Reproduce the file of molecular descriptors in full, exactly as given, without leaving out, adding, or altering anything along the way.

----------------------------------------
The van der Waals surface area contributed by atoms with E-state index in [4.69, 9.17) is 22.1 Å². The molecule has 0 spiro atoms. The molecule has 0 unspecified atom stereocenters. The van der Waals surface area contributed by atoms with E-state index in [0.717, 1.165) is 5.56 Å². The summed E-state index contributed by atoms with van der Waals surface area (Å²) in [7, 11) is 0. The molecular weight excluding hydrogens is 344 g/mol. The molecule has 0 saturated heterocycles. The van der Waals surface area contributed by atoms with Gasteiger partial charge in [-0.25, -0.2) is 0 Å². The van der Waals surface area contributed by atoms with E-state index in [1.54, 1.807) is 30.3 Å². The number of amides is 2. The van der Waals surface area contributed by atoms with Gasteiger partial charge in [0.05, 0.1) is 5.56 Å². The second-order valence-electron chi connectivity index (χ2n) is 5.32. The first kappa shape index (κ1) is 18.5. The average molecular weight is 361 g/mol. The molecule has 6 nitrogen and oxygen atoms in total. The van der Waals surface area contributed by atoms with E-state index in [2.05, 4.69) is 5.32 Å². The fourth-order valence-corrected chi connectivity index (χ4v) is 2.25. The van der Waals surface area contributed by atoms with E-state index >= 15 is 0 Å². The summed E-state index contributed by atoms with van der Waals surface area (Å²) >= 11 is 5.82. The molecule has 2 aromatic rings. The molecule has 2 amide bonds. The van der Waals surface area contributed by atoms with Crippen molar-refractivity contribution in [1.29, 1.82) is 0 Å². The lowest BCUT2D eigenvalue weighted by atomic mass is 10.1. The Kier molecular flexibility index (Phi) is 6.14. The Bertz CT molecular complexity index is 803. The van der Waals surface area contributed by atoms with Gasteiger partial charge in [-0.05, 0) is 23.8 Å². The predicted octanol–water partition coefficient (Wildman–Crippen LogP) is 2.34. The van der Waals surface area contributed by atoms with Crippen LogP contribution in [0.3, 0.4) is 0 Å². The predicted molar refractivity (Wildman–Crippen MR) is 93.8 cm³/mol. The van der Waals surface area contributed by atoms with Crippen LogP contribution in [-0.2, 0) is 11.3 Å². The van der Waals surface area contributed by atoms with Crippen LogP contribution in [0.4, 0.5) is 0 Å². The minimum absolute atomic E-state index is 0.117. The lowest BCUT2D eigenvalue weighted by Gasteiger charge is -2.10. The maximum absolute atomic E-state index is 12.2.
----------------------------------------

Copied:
The van der Waals surface area contributed by atoms with E-state index in [4.69, 9.17) is 22.1 Å². The molecule has 0 spiro atoms. The molecule has 0 unspecified atom stereocenters. The van der Waals surface area contributed by atoms with E-state index in [0.717, 1.165) is 5.56 Å². The summed E-state index contributed by atoms with van der Waals surface area (Å²) in [7, 11) is 0. The molecular weight excluding hydrogens is 344 g/mol. The molecule has 0 saturated heterocycles. The van der Waals surface area contributed by atoms with Gasteiger partial charge in [-0.25, -0.2) is 0 Å². The van der Waals surface area contributed by atoms with E-state index in [1.54, 1.807) is 30.3 Å². The number of amides is 2. The van der Waals surface area contributed by atoms with Gasteiger partial charge in [0.05, 0.1) is 5.56 Å². The second-order valence-electron chi connectivity index (χ2n) is 5.32. The first kappa shape index (κ1) is 18.5. The average molecular weight is 361 g/mol. The molecule has 6 nitrogen and oxygen atoms in total. The van der Waals surface area contributed by atoms with E-state index in [2.05, 4.69) is 5.32 Å². The fourth-order valence-corrected chi connectivity index (χ4v) is 2.25. The van der Waals surface area contributed by atoms with E-state index >= 15 is 0 Å². The summed E-state index contributed by atoms with van der Waals surface area (Å²) >= 11 is 5.82. The molecule has 2 aromatic rings. The molecule has 2 amide bonds. The van der Waals surface area contributed by atoms with Crippen molar-refractivity contribution in [1.29, 1.82) is 0 Å². The lowest BCUT2D eigenvalue weighted by atomic mass is 10.1. The Kier molecular flexibility index (Phi) is 6.14. The Bertz CT molecular complexity index is 803. The van der Waals surface area contributed by atoms with Gasteiger partial charge in [-0.05, 0) is 23.8 Å². The predicted octanol–water partition coefficient (Wildman–Crippen LogP) is 2.34. The van der Waals surface area contributed by atoms with Crippen LogP contribution in [0.3, 0.4) is 0 Å². The predicted molar refractivity (Wildman–Crippen MR) is 93.8 cm³/mol. The van der Waals surface area contributed by atoms with Crippen LogP contribution in [-0.2, 0) is 11.3 Å². The van der Waals surface area contributed by atoms with Crippen LogP contribution in [0.4, 0.5) is 0 Å². The minimum absolute atomic E-state index is 0.117. The lowest BCUT2D eigenvalue weighted by Gasteiger charge is -2.10. The maximum absolute atomic E-state index is 12.2.